Tricks to get kids active
News in a hurry
- Kids need to be active for at least 60 minutes a day.
- Limit their couch potato activities to less than 2 hours per day.
- Be a role model – and show them know exercise can be fun!
- Establish a routine.
- Let your children set the pace.
We now know that children and young people should be physically active for at least 60 minutes a day – that’s twice as long as the average adult. But there’s no doubt it can be tough to meet that target when computers, video games, televisions and mobile phones are all competing distractions.
Don’t despair - it’s never too late to get your kids off the sofa and give them a lifelong appreciation for activities that will strengthen their bodies. And, perhaps, the very best thing you can do to encourage your children is be a role model.
Parents as role models
Sport New Zealand research has found young people are more likely to be active if their parents are; 70% of young people who have relatively active parents are active, and the figure rises to 75% for those whose parents are highly active. The reverse is also true - while 32% of all young people are inactive, the figure is 40% for those whose parents are relatively inactive and rises to 43% for those with sedentary parents. Sport New Zealand believes parents are important physical activity role models for their children.
Play with your kids
Whether it’s football, rugby or organising a fun event like a treasure hunt. The latter will also keep their brains active if you set them some challenging clues.
Become a sports coach in your child’s favourite activity
If ‘stickability’ is a challenge for you, then having to turn up for regular training sessions and matches will be a great motivator.
Many children are naturally full of energy and love to burn it off by running around the house – even though that can be tiring for parents, try to encourage them, or direct it into more constructive play.
Sport New Zealand has a series of Active Movement brochures aimed at showing parents how easy it is to incorporate quality physical activity into their children's lives. The brochures also outline the importance of movement in the early years of life (0 to 5 years).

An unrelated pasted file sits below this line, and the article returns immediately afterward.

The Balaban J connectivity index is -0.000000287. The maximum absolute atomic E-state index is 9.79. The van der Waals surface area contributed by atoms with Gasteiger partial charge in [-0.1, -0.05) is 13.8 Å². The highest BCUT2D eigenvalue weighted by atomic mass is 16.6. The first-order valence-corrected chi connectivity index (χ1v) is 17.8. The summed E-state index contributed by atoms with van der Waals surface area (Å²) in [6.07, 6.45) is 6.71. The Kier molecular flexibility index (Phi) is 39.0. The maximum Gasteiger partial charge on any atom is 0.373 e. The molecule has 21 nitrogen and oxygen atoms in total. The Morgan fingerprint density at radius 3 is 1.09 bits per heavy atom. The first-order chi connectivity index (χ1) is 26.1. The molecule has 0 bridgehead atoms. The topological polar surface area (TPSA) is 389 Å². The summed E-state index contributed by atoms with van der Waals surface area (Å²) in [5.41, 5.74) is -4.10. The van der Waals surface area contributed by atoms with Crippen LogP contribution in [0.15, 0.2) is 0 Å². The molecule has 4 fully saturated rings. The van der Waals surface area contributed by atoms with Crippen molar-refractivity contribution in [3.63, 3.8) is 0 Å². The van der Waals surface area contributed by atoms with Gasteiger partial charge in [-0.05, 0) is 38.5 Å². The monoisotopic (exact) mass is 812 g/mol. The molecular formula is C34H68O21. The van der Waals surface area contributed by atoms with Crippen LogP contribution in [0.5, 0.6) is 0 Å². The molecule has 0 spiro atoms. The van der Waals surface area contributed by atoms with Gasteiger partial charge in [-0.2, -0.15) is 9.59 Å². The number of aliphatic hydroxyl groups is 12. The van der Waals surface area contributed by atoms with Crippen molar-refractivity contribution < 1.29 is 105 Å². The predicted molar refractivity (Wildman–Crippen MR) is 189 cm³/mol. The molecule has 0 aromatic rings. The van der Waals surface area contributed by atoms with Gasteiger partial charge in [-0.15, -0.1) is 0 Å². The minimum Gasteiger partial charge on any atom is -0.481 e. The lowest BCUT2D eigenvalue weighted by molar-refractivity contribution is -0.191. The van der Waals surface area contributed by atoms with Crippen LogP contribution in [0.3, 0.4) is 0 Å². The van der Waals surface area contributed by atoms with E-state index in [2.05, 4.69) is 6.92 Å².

Some ideas for exercise your youngsters may enjoy:
- Swimming: a number of pools have parent and baby swimming sessions with qualified instructors.
- Games at home: try playing hide and seek in a safe, enclosed area, or try rolling, or kicking a ball for them to chase. You can also get them doing exercises with you like running on the spot or stretching.
- Play areas: many leisure centres and cafes have soft play areas with large squidgy shapes, ball ponds and mini slides.
- Nature walks: go for a walk at a local beauty spot or park and challenge your child to find fun things like pine cones. They can also learn a lot about nature, too.
- Equipment: encourage them to have fun with a skipping road, hula hoop or football and try teaching them some of the games you played when you were young.
Remember, you can help your children learn that exercise is fun, not a burden, and can support them in building a lifestyle that will keep them healthy in the years to come.
Some ideas for exercise your older children may enjoy:
- Team sports: encourage them to join a sports team like rugby or netball; training sessions are a great way to ensure they exercise regularly and will help establish good habits for the future. Team games can also help them build self confidence.
- Activity classes: if finances allow, think about enrolling your child in activity classes like dance, horse riding or skating.
- School holidays: what about signing them up for one of the many daily programmes on offer – choose one that contains plenty of physical activity. Or get neighbours your trust, with kids the same age as yours, to take it in turns to organise a trip to a local park or playground.
- Walking, biking, skate boarding: if you feel it’s safe, or you can accompany them, encourage your child to walk or bike or skate to school, to the shops or to their friends’ houses. Many schools have walking buses now, too.
- Household jobs – you might turn them into a friendly challenge, like who can pull the most weeds out of the vegetable garden.
- Activity parties - for your child's next birthday, take the kids to Megazone, Clip 'n Climb or set up relay races in the garden.
- Put your kids in charge - let each child take a turn choosing the activity of the day.
Key points to remember
- Limit screen time: limit couch potato activities to less than 2 hours per day. If your children love game consoles, why not buy games that require them to move? In a Mayo Clinic study, children who traded sedentary screen time for active screen time more than doubled their energy expenditure.
- Establish a routine: get up early with your children to walk the dog. Start slowly, gradually adding new activities to the routine as you — and your children — get fit.
- Let your children set the pace: try to shape the activities you plan so they match your child’s character and interests.